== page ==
By Galen Patterson
Part 2: The Clara Baldwin Stocker Home
When Clara Baldwin Stocker died, she had mandated that her wealth be split into three sections. Her two children each received one-third of the estate, while the remaining third went into a trust fund.
The trust fund money was to be used to help women who could no longer care for themselves and whose families could not care for them financially. This was a charitable legacy Clara was planning before her death but the money sat unused for decades.
Three decades after Clara’s death, her grandson Joseph Mullander decided to act upon the instructions of the trust and opened the Clara Baldwin Stocker Convalescent Hospital in West Covina, Calif. in 1963. Mullander ran the institution and passed the reigns off to his son.
Over time, the original mission of helping women broadened to helping men and women, and the leadership was passed from family to qualified individuals outside the family. However, Baldwin descendants have remained on staff ever since.
Read More: Part 1: Meet Lucky Baldwin’s other daughter
Part of what makes the Clara Baldwin Stocker Home so unique is its governance by a board, which controls the funding while maintaining the original intent of Clara. The Home functions as a non-profit so the emphasis is placed on the care of the patients.
On a sunny April morning in 2019, Arcadia Weekly was given an exclusive tour of the facility by Liz Mullander, director of marketing and a direct descendant of Clara. “There have always been family members as employees,” says Mullander.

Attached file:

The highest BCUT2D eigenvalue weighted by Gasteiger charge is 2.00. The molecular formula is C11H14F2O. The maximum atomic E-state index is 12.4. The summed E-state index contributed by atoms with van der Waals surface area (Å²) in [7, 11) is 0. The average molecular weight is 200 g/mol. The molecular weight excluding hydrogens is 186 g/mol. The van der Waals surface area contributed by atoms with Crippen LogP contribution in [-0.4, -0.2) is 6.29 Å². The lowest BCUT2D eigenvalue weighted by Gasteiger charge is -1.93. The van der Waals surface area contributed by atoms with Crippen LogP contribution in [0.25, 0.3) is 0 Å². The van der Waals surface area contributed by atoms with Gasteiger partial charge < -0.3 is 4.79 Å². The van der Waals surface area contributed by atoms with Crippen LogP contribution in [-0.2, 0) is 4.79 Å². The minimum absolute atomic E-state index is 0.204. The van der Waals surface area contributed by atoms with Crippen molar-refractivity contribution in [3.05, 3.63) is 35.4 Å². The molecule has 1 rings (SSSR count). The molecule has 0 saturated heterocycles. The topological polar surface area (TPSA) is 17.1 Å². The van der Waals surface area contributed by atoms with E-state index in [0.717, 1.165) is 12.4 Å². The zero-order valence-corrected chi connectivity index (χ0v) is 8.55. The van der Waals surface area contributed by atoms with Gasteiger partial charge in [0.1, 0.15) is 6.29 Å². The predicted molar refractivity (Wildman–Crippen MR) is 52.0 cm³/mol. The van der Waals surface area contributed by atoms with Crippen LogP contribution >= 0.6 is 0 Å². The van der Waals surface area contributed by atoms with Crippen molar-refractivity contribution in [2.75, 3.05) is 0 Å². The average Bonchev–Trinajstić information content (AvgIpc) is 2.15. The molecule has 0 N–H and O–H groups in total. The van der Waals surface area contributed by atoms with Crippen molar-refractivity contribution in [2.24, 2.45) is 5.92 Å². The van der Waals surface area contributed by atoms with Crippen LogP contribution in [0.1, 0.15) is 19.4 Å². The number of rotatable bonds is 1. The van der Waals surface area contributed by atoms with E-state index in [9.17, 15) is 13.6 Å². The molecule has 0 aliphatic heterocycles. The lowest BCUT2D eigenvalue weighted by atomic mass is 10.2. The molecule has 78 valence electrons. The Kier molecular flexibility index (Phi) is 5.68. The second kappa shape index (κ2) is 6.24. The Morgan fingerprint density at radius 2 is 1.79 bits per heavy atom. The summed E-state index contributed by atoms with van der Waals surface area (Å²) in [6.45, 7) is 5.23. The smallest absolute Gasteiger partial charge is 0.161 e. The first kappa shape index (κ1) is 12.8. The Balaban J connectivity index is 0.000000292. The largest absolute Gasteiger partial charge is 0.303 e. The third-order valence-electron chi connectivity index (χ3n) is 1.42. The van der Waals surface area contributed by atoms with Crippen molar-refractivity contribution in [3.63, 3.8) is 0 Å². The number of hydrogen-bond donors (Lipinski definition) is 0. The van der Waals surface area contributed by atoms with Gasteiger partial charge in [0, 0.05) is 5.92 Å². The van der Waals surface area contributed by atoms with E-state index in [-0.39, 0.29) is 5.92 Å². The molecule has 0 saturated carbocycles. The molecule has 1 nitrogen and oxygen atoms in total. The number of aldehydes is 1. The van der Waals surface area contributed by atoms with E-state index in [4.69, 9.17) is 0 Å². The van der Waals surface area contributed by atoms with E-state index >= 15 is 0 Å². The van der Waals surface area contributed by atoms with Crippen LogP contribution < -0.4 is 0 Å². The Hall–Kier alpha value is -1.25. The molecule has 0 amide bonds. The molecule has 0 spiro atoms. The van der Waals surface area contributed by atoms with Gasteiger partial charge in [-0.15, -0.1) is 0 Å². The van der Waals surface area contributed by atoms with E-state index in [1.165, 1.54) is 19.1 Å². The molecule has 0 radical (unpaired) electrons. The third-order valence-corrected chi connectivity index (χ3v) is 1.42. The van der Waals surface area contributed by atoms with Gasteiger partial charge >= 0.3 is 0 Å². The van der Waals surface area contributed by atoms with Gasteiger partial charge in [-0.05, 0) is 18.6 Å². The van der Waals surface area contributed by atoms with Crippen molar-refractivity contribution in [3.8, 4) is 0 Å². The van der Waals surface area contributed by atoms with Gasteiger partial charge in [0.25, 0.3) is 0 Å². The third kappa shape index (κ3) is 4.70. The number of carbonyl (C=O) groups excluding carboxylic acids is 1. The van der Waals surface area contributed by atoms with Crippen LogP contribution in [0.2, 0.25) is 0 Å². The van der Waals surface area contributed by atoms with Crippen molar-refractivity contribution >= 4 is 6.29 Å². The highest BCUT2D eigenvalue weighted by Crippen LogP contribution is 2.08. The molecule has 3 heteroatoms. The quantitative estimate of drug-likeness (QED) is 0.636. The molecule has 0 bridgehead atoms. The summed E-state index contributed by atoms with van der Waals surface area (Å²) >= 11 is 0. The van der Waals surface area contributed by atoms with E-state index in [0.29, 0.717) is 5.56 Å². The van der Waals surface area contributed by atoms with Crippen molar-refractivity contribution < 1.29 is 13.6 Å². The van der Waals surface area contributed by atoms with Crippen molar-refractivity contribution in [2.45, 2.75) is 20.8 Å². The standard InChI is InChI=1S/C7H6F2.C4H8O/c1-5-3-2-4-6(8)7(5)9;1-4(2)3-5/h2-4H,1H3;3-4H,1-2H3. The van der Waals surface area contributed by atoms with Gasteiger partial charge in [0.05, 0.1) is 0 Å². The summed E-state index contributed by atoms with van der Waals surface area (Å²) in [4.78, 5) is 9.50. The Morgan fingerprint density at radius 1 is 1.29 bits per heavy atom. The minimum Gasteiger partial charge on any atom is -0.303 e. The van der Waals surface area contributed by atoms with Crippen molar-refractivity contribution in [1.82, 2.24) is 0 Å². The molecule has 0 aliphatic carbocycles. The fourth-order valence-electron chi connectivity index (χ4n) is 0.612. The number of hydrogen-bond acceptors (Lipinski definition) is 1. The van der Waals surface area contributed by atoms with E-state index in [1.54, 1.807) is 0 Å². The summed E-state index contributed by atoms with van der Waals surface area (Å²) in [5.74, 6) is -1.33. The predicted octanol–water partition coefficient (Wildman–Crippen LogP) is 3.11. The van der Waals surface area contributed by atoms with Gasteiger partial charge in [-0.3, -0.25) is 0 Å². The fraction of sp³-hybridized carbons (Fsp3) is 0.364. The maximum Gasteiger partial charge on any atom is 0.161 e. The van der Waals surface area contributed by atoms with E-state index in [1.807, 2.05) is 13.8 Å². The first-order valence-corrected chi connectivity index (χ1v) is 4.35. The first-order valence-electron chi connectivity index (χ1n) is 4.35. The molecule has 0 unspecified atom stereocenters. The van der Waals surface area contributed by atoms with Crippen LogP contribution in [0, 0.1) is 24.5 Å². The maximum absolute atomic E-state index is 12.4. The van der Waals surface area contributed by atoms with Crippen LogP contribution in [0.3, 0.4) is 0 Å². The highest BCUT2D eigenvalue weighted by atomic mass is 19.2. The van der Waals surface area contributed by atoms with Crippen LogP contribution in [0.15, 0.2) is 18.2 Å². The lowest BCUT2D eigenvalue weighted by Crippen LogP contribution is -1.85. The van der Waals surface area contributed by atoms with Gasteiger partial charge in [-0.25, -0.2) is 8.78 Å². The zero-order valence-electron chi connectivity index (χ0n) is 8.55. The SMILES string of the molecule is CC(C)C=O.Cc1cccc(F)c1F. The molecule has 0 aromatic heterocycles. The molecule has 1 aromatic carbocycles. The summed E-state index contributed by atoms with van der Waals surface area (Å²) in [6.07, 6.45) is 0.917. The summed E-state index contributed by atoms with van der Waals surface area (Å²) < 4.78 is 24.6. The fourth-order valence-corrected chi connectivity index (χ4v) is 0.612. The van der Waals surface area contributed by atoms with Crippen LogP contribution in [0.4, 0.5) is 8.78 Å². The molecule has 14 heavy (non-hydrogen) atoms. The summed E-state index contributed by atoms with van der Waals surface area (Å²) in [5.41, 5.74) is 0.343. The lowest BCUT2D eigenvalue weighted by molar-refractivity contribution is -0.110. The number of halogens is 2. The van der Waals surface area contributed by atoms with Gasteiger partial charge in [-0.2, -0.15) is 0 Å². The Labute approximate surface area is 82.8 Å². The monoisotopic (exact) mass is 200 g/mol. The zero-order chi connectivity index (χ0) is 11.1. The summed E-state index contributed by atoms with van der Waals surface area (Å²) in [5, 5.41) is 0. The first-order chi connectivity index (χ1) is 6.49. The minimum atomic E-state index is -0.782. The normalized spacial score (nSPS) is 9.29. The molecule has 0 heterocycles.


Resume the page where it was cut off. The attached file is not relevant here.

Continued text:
The single-story, multi-building facility maintains the Baldwin legacy, reaching beyond Clara and showcasing Lucky’s legacy, and deep ties to Arcadia as well.
The halls maintain iconic Baldwin peacock décor, with porcelain plates, frames cards and backlit fiber-optic displays of the exotic bird that freely roams the streets of Arcadia and surrounding communities.
Original paintings of desert landscape – donated by Joseph’s brother-in-law, Vincent Pearson – ensure there is something new to look at between doors, while a large portrait of Clara greets passers-by in the main hallway.
In one of the buildings, a conference room has large portraits of Clara and Lucky at the head of the table. Near the Baldwin portraits is a scaled-down print of an original oil painting commission by Lucky himself, depicting one of the Native American attacks on the Baldwin wagon train as they were crossing the U.S. from Wisconsin to San Francisco. The story behind this painting is extensive, fascinating and ongoing.
The actual building was constructed with meticulous care and generosity. Closets have sprinkler systems installed from the original architecture. The walls are tripled, offering added strength to the building, while providing the residents with privacy and silence. Single-occupant rooms are available, and those who are housed with a roommate are ensured separate television sets.
The therapy garden has a small stream that feeds into a larger pond and a gazebo with routinely-visiting wildlife.
The Clara Baldwin Stocker Home houses mostly temporary residents, meaning people recovering from operations, but it is set up for long-term residents as well. A skilled staff cares for the patients. All of this culminates into the extra level of elegance and generosity that the Baldwin family has become known for in the San Gabriel Valley.